Does Your Resume Reflect What You’ve Accomplished?

A professional resume will show a similar set of duties for candidates in the same industry. For example, many sales representatives may write in their resume that they are responsible for: building relationships, sales forecasting, pricing analysis, sales campaigns, client research, and new market identification.

Stand out from other job applicants by sharing what you’ve accomplished while performing those duties.

Keep in mind you need to do something to set yourself apart from the average professional in your field. Stand out by writing your resume in a way that will distinguish you as a unique sales representative and show your passion for your profession. It’s all in the wording.

Convey that you don’t simply perform your basic duties, but you make a difference to the companies you have work for. This is why job accomplishments are such an integral part of a resume.

When creating your resume, listing all of your accomplishments since the tenth grade isn’t necessary. Communicating what contributions you have made in the past will show a prospective employer you are capable of performing with excellence.

Dig-deep Questions to Answer

  • What was the company/department like before you arrived? How about after?
  • What did you do to change or improve the situation?
  • How did you increase productivity?
  • Did you increase sales/profits/efficiency/reduce costs, etc.?
  • Were you given an award or did you receive public recognition for a job done with excellence?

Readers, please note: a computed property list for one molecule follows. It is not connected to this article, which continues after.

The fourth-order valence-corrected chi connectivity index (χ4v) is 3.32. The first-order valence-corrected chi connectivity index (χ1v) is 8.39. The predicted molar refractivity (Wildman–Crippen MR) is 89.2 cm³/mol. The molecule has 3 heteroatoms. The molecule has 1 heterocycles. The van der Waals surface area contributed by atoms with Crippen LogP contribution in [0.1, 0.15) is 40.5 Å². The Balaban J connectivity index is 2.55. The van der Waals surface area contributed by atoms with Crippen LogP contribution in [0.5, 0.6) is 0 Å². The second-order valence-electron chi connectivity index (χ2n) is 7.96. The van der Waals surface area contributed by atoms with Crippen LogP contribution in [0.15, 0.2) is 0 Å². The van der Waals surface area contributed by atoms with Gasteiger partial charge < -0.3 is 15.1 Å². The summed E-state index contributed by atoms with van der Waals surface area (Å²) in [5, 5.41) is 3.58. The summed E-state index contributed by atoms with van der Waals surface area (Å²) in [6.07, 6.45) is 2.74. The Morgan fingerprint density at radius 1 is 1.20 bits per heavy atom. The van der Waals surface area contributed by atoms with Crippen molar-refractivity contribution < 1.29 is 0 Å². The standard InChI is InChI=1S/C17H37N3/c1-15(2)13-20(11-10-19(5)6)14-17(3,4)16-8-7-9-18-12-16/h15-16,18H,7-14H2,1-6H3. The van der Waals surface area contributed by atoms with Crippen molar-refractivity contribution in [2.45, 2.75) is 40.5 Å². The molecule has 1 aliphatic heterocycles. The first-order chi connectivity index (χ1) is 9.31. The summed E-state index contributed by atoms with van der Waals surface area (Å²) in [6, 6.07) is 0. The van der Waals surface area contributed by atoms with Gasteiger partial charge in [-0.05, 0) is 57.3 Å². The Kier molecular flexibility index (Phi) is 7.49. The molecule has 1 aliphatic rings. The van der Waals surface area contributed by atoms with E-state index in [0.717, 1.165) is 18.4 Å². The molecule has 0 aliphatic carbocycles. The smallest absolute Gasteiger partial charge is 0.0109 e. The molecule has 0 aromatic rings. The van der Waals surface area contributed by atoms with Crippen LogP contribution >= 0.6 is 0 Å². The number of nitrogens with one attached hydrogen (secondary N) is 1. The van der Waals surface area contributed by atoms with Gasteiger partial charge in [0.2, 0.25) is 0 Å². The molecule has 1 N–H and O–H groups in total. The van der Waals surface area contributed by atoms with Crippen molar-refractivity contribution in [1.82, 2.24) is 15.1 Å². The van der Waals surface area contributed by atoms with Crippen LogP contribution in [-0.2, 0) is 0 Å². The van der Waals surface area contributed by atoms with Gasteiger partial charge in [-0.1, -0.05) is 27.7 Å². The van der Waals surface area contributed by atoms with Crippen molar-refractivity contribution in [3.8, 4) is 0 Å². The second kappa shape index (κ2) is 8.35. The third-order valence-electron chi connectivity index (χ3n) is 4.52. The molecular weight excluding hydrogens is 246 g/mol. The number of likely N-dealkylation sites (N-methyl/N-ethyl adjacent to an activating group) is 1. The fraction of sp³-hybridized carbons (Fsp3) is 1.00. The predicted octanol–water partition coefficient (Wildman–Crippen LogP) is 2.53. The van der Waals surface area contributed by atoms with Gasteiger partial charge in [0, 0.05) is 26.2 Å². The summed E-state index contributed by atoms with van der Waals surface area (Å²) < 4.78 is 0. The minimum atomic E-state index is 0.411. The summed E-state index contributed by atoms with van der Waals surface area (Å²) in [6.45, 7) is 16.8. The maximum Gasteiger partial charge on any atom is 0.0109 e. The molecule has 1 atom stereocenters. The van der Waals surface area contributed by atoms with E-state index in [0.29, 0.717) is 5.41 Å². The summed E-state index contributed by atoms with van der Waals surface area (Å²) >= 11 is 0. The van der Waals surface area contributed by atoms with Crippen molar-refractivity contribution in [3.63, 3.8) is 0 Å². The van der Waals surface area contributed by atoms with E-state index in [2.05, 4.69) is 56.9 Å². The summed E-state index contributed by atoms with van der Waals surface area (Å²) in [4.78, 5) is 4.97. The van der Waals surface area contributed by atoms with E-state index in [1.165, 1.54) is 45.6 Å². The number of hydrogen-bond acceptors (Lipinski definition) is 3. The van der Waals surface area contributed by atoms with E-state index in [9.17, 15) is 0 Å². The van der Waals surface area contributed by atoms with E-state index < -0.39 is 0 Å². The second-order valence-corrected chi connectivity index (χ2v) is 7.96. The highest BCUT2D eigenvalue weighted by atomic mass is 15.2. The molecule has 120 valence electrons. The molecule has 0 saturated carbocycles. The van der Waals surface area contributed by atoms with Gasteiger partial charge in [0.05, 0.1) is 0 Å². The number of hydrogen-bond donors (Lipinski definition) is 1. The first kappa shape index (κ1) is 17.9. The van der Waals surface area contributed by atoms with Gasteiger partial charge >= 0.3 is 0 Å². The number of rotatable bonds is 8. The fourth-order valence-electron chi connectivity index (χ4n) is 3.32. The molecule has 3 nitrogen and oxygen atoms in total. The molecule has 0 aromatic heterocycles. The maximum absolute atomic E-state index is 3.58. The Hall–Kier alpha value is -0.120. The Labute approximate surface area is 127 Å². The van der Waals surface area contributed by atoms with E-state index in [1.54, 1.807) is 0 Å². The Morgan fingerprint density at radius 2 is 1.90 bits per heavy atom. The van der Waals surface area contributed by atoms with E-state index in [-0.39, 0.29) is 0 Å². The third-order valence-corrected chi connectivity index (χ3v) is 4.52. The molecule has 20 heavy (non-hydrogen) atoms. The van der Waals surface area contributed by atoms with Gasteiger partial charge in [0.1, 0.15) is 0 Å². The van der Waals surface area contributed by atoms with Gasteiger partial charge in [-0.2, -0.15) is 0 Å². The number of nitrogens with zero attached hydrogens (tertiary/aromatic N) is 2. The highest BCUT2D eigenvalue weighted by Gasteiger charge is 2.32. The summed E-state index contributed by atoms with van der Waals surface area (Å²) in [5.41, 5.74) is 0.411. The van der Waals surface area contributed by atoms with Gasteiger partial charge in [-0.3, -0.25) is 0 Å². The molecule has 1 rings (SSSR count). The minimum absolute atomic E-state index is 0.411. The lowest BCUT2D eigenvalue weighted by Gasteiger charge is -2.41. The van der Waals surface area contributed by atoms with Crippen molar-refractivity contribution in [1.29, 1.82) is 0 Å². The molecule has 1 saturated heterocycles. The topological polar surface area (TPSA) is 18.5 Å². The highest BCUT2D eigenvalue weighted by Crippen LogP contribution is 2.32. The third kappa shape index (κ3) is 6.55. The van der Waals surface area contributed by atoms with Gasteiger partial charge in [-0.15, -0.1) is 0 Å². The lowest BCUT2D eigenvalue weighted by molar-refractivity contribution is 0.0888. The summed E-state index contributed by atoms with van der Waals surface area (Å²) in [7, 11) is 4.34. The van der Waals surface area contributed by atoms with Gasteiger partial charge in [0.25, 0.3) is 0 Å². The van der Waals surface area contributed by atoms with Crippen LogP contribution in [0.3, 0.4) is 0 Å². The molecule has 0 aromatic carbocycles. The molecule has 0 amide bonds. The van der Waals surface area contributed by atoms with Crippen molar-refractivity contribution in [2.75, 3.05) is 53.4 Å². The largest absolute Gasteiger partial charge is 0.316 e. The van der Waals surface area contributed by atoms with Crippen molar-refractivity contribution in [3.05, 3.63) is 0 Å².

• What was the biggest obstacle you overcame on the job?
  • How were you able to meet an impossible deadline?
  • What did your boss or supervisor say about the work you completed?
  • How did you contribute to the company’s bottom line?

All of these career accomplishment-based questions can help you to beef up your resume and make you stand out against the competition:

  • What articles or books have you written?
  • Were you on any committees or special projects?
  • Are you more of a leader or a follower?

These are questions to help you get started. When coming up with achievements, think of this series of questions: what was the challenge, what was the action you took, and what was the end result. Digging deep into your past will help you to create an accomplishment statement you can use in your resume.

Use Hard Data

Give examples that include facts and figures. You will want all the essential numbers on your achievements to be reflected in your resume. An example would be “Increased sales by 20% due to landing new accounts”. Display your success stories to a prospective employer by including specific numbers or percentages.

General statements are vague and may cause an employer to take a step back. An employer is looking to improve their company, it’s up to you to show how you can help further that goal.

Use Past Achievements

In conclusion, your accomplishment section will provide verification of the results you have achieved and present the hiring committee with the evidence you’ve achieved results in the past. If you list your job achievements correctly it will show you can meet or exceed the results they desire in the future.

Since previous work performance is a significant indicator for potential contributions, a list of preceding achievements and successes could pique a reader’s curiosity and ultimately secure a job interview.

Need additional help? Reach out to Candace for assistance!